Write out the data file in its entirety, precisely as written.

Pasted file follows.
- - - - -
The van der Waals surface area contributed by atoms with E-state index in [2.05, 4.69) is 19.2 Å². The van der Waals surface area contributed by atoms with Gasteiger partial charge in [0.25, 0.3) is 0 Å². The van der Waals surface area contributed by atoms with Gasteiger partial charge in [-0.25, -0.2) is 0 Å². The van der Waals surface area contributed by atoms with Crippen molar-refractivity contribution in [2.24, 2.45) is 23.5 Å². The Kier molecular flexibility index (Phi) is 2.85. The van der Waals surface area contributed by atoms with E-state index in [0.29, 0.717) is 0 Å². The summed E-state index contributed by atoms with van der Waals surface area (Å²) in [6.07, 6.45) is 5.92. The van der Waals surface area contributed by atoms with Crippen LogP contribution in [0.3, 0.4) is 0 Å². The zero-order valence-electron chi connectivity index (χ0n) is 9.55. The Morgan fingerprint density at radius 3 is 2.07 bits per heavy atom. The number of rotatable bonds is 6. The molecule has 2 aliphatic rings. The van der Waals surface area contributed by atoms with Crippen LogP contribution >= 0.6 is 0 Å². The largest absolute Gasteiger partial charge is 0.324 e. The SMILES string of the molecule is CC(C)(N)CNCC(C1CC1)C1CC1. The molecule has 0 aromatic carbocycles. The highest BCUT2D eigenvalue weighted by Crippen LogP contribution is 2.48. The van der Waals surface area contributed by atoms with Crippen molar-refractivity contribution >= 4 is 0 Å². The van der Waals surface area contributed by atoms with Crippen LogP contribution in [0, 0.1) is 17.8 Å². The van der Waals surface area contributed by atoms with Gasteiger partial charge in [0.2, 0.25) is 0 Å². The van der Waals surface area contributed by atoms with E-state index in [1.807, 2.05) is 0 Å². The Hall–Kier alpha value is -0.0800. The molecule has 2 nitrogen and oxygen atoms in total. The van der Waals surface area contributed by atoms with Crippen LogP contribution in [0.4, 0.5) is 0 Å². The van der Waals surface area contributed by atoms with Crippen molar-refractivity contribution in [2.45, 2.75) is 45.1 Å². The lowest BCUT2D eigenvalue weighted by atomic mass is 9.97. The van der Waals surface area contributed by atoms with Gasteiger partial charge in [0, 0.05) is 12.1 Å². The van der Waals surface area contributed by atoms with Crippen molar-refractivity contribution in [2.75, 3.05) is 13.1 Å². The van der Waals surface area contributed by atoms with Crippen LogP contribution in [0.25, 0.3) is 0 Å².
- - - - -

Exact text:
The van der Waals surface area contributed by atoms with E-state index in [2.05, 4.69) is 19.2 Å². The van der Waals surface area contributed by atoms with Gasteiger partial charge in [0.25, 0.3) is 0 Å². The van der Waals surface area contributed by atoms with Gasteiger partial charge in [-0.25, -0.2) is 0 Å². The van der Waals surface area contributed by atoms with Crippen molar-refractivity contribution in [2.24, 2.45) is 23.5 Å². The Kier molecular flexibility index (Phi) is 2.85. The van der Waals surface area contributed by atoms with E-state index in [0.29, 0.717) is 0 Å². The summed E-state index contributed by atoms with van der Waals surface area (Å²) in [6.07, 6.45) is 5.92. The van der Waals surface area contributed by atoms with Crippen LogP contribution in [0.3, 0.4) is 0 Å². The zero-order valence-electron chi connectivity index (χ0n) is 9.55. The Morgan fingerprint density at radius 3 is 2.07 bits per heavy atom. The number of rotatable bonds is 6. The molecule has 2 aliphatic rings. The van der Waals surface area contributed by atoms with Crippen LogP contribution >= 0.6 is 0 Å². The largest absolute Gasteiger partial charge is 0.324 e. The SMILES string of the molecule is CC(C)(N)CNCC(C1CC1)C1CC1. The molecule has 0 aromatic carbocycles. The highest BCUT2D eigenvalue weighted by Crippen LogP contribution is 2.48. The van der Waals surface area contributed by atoms with Crippen molar-refractivity contribution >= 4 is 0 Å². The van der Waals surface area contributed by atoms with Crippen LogP contribution in [0, 0.1) is 17.8 Å². The van der Waals surface area contributed by atoms with Gasteiger partial charge in [0.2, 0.25) is 0 Å². The van der Waals surface area contributed by atoms with E-state index in [1.807, 2.05) is 0 Å². The Hall–Kier alpha value is -0.0800. The molecule has 2 nitrogen and oxygen atoms in total. The van der Waals surface area contributed by atoms with Crippen LogP contribution in [0.4, 0.5) is 0 Å². The van der Waals surface area contributed by atoms with Crippen molar-refractivity contribution in [2.45, 2.75) is 45.1 Å². The lowest BCUT2D eigenvalue weighted by atomic mass is 9.97. The van der Waals surface area contributed by atoms with Gasteiger partial charge in [0, 0.05) is 12.1 Å². The van der Waals surface area contributed by atoms with Crippen molar-refractivity contribution in [2.75, 3.05) is 13.1 Å². The van der Waals surface area contributed by atoms with Crippen LogP contribution in [0.25, 0.3) is 0 Å².